7. not only was he a great director/teacher, but a very expressive saxophonist. I loved Synthesis as a kid. What is your favorite Coltrane?

  8. Lona, I would love to say it’s Alabama or A Love Supreme, both of which are stunning and powerful meditations on the struggle against racial discrimination and on God, respectively. Both are stunning and I love them.

    But, while I’m not usually super-nostalgic about music, I have to admit that I’m partial to Giant Steps and Mr. P.C. (since Giant Steps was the first Coltrane album I owned).

  9. My Favorite Things, just might be My favorite Thing

  10. Lona, it’s taking all of my self-control to not spend way too many paragraphs talking about “My Favorite Things.” Because Coltrane’s performance is so unexpected and so transformative of the song; that’s a legit good favorite thing!

  11. I was fortunate enough (and am old enough) to have played in Synthesis for several years while Ray was the lead alto saxophonist. (Newell Dayley was the director.) Ray was otherworldly even then. He played amazing solos and took the sax section to new heights. And, yes, even then he was lovely, kind, always positive, a friend to all. He’s a treasure.

  12. Thanks for this tribute to Ray Smith. My son Tom was a private student of Ray’s while he was in high school in Orem and owes his professional jazz career in part to Ray’s expertise and and his warm humanity. Tom didn’t go to BYU because of religious differences with the university…went to the UofU instead and then on to NYC and in time to the New School University’s jazz major. Tom plays with various groups in New York, but this link will take you to the group Tom likes the best…photo on the home page with Tom on clarinet. https://babysoda.org

  13. That’s great that your son has made of go of it, Scott! And thanks for sharing that site–that’s definitely some fun playing!

  14. I got an email from Donald R. Snow, who had a comment that he couldn’t get posted. Here it is:

    Sam, thanks for this note about Ray Smith. I wasn’t aware that he is retiring from BYU. I got acquainted with him when I was teaching Math at BYU. I grew up in North Hollywood listening to some of the jazz legends around there in the 1940s and 1950s. I even worked in a record store while in high school and started buying 78s and then vinyls, when they came out. So one year in the 1970s or 1980s, I asked Ray if I could sit in on his History of Jazz class. He let me and it opened my eyes to what I had been listening to all those years. I play the piano and accordion and one day he had me demo stride piano to the class. As I recall, I played Five Foot Two. I talked to him many times later and listened to his jazz presentations with Synthesis and other places. Ray is a wonderful person and I learned lots from him. I still listen to lots of jazz and can figured out the chord patterns for lots of the old time stuff that I grew up listening to, so I can play it now myself. Many times I have thought about what I learned from Ray. Thanks, Ray. You’ll be missed at BYU.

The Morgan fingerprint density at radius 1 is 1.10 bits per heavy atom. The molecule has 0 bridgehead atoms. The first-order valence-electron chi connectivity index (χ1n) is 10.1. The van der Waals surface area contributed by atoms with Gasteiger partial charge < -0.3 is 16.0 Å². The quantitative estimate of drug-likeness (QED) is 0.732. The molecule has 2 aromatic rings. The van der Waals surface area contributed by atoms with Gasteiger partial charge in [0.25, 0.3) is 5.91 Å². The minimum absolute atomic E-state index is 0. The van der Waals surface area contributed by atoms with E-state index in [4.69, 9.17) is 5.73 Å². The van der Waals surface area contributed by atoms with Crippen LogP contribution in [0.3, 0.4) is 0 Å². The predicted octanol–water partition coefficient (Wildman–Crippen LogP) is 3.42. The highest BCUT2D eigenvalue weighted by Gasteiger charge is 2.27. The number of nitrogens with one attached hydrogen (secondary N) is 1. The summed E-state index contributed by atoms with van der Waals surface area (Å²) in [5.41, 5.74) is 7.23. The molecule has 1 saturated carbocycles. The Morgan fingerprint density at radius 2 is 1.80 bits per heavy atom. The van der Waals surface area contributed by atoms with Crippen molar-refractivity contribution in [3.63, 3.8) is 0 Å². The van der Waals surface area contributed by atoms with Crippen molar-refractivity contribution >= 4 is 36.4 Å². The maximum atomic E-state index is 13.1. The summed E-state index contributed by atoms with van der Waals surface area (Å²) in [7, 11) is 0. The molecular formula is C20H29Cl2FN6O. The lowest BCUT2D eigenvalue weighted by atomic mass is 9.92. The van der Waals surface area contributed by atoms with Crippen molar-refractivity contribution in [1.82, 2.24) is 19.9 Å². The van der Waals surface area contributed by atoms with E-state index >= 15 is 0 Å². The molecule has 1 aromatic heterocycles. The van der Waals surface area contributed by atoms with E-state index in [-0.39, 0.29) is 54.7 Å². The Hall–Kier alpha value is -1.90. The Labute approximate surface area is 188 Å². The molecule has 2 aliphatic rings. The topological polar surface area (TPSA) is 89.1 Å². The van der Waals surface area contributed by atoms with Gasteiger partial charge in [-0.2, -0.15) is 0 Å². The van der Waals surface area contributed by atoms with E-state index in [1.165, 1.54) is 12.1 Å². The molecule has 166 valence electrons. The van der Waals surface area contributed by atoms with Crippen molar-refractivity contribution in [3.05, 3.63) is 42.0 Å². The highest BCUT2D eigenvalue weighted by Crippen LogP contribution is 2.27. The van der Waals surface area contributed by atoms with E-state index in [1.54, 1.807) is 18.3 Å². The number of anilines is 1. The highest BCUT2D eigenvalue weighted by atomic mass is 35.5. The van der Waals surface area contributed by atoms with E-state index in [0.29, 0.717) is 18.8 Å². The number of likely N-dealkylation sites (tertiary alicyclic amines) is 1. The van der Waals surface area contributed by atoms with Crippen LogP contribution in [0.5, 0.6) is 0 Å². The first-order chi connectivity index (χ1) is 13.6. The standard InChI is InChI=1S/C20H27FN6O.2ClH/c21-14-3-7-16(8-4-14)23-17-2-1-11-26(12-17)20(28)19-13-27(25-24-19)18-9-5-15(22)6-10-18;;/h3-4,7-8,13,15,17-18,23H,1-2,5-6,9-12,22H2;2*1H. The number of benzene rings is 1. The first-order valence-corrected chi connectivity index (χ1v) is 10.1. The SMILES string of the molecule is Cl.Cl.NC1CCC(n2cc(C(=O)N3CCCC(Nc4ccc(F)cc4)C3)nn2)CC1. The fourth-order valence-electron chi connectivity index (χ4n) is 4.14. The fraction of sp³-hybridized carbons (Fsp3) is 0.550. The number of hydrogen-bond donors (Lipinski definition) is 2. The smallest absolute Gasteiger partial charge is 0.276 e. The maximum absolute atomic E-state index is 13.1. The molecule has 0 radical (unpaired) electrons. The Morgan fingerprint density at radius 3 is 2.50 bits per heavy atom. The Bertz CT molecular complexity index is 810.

15. BlueRidgeMormon says:

    What a treat to discover this tribute to an absolute living legend!

    I wouldn’t even know where to begin in praising Ray. I first encountered him as an Idaho high schooler watching Synthesis at a jazz festival, and it was obvious that Ray was an absolute and consummate professional. Watching that band and that director opened my eyes to what was possible. Fast forward to my BYU years as an undergraduate, and I am one of so, so many students who benefitted not only from Ray’s supervision and instruction and example as an incredible musician, but also from his wisdom and insight that paid dividends far beyond the music context. He was an incredible mentor of what a craftsman is: someone who develops deep expertise yet remains constantly curious and humble and on the lookout for anything to broaden his own perspective. He was one of my prime exemplars during my college years.

    Because of that, it was extra special to get to know him in a slightly more personal context, as he was a neighbor to my older sister when she lived in Orem. It was inspiring (though ultimately unsurprising) to hear of his tremendous example and support to her as a ward member and fellow saint. Another data point, independent of the types of University interactions I was having with him in master classes and combo coaching at the time.

    And he also left an indelible mark on my own music! During my final years at BYU (pursuing an accounting master’s degree) I had made a bit of a shift from jazz percussion to folk/acoustic work as a singer/songwriter. This culminated in recording an album (CD… remember those?) and I was able to have a handful of friends like Peter Breinholt and Ryan Shupe and Johnny Rowan sing and play on that record. But I knew I also wanted to capture Ray doing something on it, and amazingly, he was willing and supportive. I’ll never forget watching him record a flute track (on a second take), adding special magic to a song I had written about the passing of time and evolving of life. It was a perfect finishing touch to a very spare arrangement: only me playing acoustic guitar, singing, and Ray on flute. Incredible experience for me that I will always cherish.

    Finally, as a father of two current BYU students and one more on the way this fall, I’ve loved seeing my own children first experience Ray as part of the music camp “summerfestival” a few times, and then play directly under Ray’s tutelage in BYU jazz combos over the past few years (one on drums like his dad, one on trumpet). We are now a multi-generational “Ray Smith” family! And I have a youngest child who will be there this summer in Ray’s final summerfestival for highschoolers.

    Heartfelt gratitude to absolute legend Ray Smith, for unparalleled musicianship, tremendous mentoring, insightful insights about life and the gospel, a multi-generational connection to the Harris family, and a willingness to make time for students of various stripes over a long-spanning career of many many years. Irreplaceable.